Tesla's recently unveiled Cybertruck had a strong start out of the gate, according to Elon Musk. 

The Tesla CEO posted a tweet on Sunday suggesting that orders for the futuristic-looking pickup truck had reached 200,000, sparking questions about what that figure means for genuine demand when it ultimately rolls out in two years. Tesla (TSLA) - Get Report shares were up 1.43% on Monday to $337.80.

At $100 per deposit, which is fully refundable, the 200,000 figure could hypothetically translate to $20 million in customer deposits for the Cybertruck. But investors would be wise not to read too much into the reservation numbers yet, according to Wedbush analyst Dan Ives.

"It's a positive but ultimately we believe the pre-order activity with a $100 deposit overstates underlying core demand," he wrote in an email. "We believe only a fraction of these will ultimately convert to buying the car in 2022 and we are skeptical of Tesla gaining market share versus the likes of Ford (F) - Get Report and GM given the [Cybertruck's] Blade Runner-like design."

The Cybertruck's angular, militaristic design garnered largely negative reviews, and at the unveiling, a Tesla executive accidentally shattered a window with a metal ball in a demonstration of the purportedly bulletproof windows and exterior.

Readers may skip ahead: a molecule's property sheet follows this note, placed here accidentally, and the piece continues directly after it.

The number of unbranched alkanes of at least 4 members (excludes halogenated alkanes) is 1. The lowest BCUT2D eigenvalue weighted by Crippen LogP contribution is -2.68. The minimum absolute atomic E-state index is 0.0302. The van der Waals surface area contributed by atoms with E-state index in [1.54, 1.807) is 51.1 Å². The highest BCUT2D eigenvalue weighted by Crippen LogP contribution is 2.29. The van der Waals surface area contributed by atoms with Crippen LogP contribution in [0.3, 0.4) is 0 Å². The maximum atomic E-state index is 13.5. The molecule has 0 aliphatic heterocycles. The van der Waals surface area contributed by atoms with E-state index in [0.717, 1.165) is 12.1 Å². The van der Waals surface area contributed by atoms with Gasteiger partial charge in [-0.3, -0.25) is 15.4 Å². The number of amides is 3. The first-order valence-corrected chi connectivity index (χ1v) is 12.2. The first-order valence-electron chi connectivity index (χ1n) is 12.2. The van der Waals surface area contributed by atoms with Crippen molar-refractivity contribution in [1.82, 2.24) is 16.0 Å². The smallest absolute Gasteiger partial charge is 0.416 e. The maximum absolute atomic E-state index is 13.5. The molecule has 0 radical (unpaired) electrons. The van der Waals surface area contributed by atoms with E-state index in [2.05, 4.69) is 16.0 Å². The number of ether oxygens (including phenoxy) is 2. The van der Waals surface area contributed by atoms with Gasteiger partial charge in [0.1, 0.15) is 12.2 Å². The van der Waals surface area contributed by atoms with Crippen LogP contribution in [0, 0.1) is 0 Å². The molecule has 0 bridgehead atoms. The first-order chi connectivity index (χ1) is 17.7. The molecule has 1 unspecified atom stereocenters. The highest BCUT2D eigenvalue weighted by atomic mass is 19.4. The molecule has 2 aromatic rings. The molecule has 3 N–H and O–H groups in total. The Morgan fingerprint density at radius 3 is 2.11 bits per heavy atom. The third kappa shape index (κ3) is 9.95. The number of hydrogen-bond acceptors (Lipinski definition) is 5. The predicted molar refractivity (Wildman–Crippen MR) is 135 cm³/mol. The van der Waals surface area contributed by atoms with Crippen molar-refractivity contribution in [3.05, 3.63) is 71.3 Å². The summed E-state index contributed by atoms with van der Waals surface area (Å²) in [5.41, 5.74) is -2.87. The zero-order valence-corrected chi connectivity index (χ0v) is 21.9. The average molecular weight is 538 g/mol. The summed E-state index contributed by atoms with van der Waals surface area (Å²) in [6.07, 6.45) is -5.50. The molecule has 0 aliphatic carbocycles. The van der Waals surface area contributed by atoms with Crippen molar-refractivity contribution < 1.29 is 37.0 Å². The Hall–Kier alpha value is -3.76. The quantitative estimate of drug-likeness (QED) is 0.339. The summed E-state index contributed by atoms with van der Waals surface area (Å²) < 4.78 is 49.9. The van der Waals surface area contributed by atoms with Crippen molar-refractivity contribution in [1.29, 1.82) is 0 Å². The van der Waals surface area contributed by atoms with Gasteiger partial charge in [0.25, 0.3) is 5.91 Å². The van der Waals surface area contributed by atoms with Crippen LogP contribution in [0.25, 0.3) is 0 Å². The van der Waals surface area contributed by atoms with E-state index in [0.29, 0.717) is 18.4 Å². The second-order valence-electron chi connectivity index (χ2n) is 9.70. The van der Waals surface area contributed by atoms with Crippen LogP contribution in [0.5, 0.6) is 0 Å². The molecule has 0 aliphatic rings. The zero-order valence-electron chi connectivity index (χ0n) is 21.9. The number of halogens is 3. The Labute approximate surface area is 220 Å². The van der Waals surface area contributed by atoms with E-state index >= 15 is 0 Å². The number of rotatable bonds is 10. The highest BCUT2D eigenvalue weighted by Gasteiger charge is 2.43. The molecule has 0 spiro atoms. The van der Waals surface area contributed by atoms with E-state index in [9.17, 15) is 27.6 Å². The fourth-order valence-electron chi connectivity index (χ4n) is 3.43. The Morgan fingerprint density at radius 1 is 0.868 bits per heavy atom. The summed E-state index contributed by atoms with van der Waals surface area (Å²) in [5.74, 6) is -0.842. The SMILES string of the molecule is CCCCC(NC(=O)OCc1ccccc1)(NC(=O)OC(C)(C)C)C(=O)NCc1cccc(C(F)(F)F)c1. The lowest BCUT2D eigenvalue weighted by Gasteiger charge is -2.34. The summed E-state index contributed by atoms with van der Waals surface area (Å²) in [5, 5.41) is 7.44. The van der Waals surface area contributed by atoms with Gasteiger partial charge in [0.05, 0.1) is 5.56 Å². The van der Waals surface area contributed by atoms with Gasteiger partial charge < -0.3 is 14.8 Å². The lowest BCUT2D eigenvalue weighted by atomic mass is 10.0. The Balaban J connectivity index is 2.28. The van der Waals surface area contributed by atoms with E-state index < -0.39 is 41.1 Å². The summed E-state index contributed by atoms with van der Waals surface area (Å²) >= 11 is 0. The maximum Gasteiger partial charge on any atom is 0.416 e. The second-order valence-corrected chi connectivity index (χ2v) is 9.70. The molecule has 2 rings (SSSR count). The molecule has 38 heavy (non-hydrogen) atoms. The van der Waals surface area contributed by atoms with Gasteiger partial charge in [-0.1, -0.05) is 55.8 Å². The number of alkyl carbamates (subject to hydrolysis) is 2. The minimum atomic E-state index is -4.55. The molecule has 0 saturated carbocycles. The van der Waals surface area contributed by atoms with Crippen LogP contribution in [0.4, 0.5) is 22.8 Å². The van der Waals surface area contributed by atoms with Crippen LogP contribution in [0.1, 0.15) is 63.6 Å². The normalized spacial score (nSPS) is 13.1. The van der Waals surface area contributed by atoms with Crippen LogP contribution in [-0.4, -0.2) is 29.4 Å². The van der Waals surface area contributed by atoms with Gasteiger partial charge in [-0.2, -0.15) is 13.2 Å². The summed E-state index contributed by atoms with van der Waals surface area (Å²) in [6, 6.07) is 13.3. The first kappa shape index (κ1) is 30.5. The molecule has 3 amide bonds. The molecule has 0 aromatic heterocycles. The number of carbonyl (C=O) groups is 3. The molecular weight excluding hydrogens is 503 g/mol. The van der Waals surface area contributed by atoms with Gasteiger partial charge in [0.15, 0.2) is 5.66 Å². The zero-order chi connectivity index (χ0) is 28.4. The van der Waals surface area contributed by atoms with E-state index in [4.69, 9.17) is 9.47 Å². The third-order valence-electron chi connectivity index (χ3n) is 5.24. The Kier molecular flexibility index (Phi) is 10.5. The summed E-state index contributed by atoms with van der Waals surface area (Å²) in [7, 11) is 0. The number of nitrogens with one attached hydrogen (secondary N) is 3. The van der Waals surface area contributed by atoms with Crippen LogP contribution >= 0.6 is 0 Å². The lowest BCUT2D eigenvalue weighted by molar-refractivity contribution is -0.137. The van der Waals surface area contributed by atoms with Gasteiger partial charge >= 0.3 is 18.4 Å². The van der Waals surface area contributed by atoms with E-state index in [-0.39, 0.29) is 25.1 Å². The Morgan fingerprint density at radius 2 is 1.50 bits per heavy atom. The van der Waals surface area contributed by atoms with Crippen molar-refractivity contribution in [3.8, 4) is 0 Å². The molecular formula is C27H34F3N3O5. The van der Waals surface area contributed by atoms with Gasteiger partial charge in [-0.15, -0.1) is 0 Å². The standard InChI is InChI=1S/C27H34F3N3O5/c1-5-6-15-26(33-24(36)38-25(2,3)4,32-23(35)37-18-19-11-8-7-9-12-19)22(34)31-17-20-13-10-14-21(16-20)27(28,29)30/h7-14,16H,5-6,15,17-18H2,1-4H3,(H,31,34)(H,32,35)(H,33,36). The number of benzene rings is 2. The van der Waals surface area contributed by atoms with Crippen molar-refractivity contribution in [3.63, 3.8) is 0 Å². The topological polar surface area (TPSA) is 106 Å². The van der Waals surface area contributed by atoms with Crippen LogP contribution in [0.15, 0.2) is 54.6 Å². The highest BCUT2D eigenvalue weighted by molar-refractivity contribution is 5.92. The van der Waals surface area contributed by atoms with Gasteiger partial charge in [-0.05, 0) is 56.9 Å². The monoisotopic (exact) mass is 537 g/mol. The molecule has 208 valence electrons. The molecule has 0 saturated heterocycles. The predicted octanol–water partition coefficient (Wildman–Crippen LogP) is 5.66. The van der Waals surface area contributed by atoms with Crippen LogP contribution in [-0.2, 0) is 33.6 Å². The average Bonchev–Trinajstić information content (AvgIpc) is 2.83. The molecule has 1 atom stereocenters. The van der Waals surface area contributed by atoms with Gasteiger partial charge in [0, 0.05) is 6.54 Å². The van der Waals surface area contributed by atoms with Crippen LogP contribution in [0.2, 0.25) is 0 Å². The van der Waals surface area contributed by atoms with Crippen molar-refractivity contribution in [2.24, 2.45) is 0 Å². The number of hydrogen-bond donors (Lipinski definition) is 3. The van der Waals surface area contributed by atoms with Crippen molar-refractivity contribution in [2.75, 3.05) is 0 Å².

Deliveries of the Cybertruck are a long ways off. Production of vehicle is slated to begin in late 2021, and customers who intend to purchase the vehicle can configure their models as the production kickoff draws closer. As with all other Tesla vehicles, Tesla will offer various upgrades, such as the $7000 "full self-driving," forthcoming software package.  

CFRA Research analyst Garrett Nelson added that the 200,000 reservations Musk reported is better than expected -- a probable reason for the upward stock move on Monday -- but overall, the Cybertruck represents a "missed opportunity." 

"If it was something a little more mainstream-looking, we think the sales would have been stronger," Nelson said.

Pickup trucks are a lucrative segment of the car market, with pickups consistently ranking in the top-selling vehicles in the U.S. General Motors, Ford and several other conventional automakers also plan to introduce electric pickups over the next couple of years.

The Cybertruck comes in three variations, priced at $39,900, $49,900, and $69,900 for the base model of each. In a tweet on Saturday, at which point he reported 146,000 orders for the truck, Musk said that 42% chose the mid-range version, 41% the top-range version and 14% the lowest range version.

Year to date, Tesla shares are up 8.8%.